Biomaterials Engineering Day 1, For Next Time
|Surface display of scFv fusion?||Binding to gold?|
Blocking Buffer Components
- BSA is used to bind nonspecifically to residues that could accidentally bind our yeast or antibodies.
- A detergent used to cover hydrophobic patches.
In this paper, they use fusion proteins to create peptides that would bind each other in the presence of rapamycin. These peptides had a luciferase and intein domain as well. When they associated, the intein would splice out and leave complete luciferase. This could be used to induce protein expression after the translational step. Could be useful for toxic proteins for industry.
- EC Schwartz, L Saez, MW Young, TW Muir. Post-translational enzyme activation in an animal via optimized conditional protein splicing. Nature Chemical Biology 2006; 3(1) 50.
These people screened chemicals to make neuronal stem cells differentiate. What if you could make yeast cells differentiate into different displays? Then you could have one master strain and induce differentiation to make it bind a different material under a general promoter, no special food required.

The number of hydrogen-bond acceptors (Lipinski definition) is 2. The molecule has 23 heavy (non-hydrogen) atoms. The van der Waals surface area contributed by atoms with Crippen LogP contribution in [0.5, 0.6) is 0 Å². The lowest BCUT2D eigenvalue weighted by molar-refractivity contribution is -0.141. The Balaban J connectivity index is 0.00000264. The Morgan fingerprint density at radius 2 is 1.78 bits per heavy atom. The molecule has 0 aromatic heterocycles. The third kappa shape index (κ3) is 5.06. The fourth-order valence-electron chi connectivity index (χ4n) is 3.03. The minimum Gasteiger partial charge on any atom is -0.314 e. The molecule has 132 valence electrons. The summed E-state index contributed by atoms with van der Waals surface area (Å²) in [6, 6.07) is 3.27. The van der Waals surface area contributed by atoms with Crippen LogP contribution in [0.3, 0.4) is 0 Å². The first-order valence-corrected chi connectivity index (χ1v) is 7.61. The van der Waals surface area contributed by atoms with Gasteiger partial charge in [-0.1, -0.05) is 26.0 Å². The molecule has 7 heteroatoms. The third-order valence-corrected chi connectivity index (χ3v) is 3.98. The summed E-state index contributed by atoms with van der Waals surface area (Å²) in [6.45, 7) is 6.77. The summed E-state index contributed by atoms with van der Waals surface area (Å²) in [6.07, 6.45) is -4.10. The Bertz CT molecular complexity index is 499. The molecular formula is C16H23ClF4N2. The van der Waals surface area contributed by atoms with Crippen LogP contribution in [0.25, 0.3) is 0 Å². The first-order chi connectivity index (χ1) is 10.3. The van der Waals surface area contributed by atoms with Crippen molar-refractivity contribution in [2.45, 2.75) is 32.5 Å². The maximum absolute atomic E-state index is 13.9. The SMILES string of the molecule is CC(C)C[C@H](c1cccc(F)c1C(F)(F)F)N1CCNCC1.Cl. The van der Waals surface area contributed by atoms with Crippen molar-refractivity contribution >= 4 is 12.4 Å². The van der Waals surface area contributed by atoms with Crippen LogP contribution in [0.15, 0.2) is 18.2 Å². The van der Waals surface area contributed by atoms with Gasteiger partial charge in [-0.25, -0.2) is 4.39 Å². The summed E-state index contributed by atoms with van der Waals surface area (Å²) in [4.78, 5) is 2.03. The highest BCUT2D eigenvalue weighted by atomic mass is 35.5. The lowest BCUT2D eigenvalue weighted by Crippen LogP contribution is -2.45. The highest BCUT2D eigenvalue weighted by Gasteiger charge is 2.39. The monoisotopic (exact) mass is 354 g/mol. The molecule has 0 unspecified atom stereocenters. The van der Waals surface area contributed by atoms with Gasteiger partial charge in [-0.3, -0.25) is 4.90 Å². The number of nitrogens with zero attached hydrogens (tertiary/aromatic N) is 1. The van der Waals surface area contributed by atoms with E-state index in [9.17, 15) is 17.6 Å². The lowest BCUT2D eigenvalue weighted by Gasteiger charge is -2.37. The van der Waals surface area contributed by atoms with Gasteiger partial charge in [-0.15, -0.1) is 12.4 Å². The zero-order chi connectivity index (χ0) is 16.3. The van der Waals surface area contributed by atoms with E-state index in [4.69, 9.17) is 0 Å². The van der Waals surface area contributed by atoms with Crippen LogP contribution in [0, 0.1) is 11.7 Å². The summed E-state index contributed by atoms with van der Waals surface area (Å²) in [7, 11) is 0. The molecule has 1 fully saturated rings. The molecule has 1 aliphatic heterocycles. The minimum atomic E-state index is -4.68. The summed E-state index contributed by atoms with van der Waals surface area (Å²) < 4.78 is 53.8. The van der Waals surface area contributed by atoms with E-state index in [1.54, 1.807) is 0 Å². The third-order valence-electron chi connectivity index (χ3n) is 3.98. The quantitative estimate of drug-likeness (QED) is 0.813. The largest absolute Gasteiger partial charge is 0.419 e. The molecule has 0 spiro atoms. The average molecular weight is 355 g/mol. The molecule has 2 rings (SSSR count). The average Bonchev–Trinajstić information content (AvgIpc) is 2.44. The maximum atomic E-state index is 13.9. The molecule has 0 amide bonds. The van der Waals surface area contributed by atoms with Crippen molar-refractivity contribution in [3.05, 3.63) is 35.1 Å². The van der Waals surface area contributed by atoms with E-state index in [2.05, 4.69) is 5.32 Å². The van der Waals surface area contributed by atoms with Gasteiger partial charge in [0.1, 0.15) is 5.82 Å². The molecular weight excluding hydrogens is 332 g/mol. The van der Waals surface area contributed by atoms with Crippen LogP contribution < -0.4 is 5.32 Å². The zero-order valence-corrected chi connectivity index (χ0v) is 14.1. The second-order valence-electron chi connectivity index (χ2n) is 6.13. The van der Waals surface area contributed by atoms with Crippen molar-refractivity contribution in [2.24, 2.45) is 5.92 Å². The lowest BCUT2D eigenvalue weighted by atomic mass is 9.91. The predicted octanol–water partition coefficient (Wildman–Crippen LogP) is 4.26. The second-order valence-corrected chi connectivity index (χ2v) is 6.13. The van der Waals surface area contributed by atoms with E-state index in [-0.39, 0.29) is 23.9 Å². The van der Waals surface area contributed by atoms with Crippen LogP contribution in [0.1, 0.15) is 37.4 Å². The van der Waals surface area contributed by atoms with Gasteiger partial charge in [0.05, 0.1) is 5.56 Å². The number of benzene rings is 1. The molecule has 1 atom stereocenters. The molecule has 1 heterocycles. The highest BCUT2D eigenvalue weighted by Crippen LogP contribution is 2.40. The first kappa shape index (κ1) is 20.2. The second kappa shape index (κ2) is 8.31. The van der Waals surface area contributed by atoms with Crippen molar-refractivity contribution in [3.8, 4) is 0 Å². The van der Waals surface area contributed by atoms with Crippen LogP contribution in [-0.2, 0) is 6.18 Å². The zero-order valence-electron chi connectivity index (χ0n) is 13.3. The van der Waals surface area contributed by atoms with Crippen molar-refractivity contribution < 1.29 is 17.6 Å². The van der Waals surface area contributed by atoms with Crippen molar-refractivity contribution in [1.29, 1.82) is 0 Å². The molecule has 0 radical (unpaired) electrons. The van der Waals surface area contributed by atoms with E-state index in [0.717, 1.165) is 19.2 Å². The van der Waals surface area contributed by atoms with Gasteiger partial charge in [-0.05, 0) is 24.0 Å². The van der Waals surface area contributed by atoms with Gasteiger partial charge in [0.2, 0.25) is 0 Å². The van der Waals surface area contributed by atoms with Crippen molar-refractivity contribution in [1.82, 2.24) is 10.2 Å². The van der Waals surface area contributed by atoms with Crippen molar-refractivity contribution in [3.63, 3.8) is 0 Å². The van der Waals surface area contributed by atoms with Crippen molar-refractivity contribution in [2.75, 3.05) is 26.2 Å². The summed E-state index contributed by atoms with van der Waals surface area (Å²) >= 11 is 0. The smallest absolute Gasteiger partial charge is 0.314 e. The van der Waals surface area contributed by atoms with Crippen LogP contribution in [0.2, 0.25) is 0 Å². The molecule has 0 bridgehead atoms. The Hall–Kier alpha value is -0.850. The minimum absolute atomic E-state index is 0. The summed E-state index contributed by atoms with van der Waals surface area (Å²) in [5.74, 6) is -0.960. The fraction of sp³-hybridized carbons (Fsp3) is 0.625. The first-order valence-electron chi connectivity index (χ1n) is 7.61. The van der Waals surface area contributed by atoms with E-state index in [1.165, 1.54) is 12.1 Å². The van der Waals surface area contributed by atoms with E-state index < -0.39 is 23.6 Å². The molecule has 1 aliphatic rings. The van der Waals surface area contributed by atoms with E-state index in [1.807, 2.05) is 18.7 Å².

- Phedias Diamandis et al. Chemical genetics reveals a complex functional ground state of neural stem cells. Nature Chemical Biology 2007; 3(5) 268.
This study is how proteins are targeted for degradation. They are recognized by an unfoldase. What if you found an unfoldase that could target a critical disease protein (ex. HIV protease) and take it to a proteosome.
- Tania A. Baker and Robert T. Sauer. ATP-dependent proteases of bacteria: recognition logic and operating principles. TRENDS in Biochemical Sciences 2006; 31 (12) 647.
This group found a way to reverse the senescence process. Could it be made automatic?
- Jaejoon Won et al. Small molecule–based reversible reprogramming of cellular lifespan. Nature Chemical Biology 2006; 2(7) 369.
So this was just really cool. The group studied replication on a ONE MOLECULE basis. I'm not really sure you could build off of it, but just throwing it out there.
- Jong-Bong Lee et al. DNA primase acts as a molecular brake in DNA replication. Nature 2006; 439 621.